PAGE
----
Tuesday, February 13, 2018


Most of Alaska is unpopulated, at least by people.

65% of Alaska is owned and managed by the US Bureau of Land Management.  This includes a multitude of national forests, national parks, and national wildlife refuges.  Of the remaining land area, the state of Alaska owns 101 million acres. A portion of that acreage is occasionally ceded to organized boroughs.  Smaller portions are set aside for rural subdivisions and other homesteading related opportunities.  The University of Alaska, as a land-grant university, also owns substantial acreage which it manages independently.
Another 44 million acres are owned by 12 regional, and scores of local, Native corporations created under the Alaska native Claims Settlement Act of 1971. These corporations hold title but cannot sell the land.  Individual Native allotments can be and are sold on the open market, however.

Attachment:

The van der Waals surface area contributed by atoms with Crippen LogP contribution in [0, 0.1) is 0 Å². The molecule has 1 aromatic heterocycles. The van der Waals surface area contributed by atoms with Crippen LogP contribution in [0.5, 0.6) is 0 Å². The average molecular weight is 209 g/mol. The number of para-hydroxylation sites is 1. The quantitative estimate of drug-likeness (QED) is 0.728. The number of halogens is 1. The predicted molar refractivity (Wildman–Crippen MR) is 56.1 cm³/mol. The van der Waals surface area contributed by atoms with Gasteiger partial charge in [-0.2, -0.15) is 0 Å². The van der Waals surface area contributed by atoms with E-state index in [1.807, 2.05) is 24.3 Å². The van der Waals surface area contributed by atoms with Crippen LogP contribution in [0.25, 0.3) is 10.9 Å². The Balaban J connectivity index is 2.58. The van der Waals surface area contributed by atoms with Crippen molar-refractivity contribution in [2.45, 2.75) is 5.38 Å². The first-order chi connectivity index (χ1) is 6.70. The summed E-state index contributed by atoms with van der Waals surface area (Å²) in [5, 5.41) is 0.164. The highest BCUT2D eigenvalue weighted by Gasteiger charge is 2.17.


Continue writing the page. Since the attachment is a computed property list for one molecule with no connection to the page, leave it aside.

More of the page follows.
Various private interests own the remaining land, totaling about one percent of the state.  Alaska is, by a large margin, the state with the smallest percentage of private land ownership when Native corporation holdings are excluded.

Here are some pictures from one of Alaska's Recreation Sites located in the South Eastern part of the state.

I was attracted to it because of it's name: THE CLEARWATER STATE RECREATION SITE: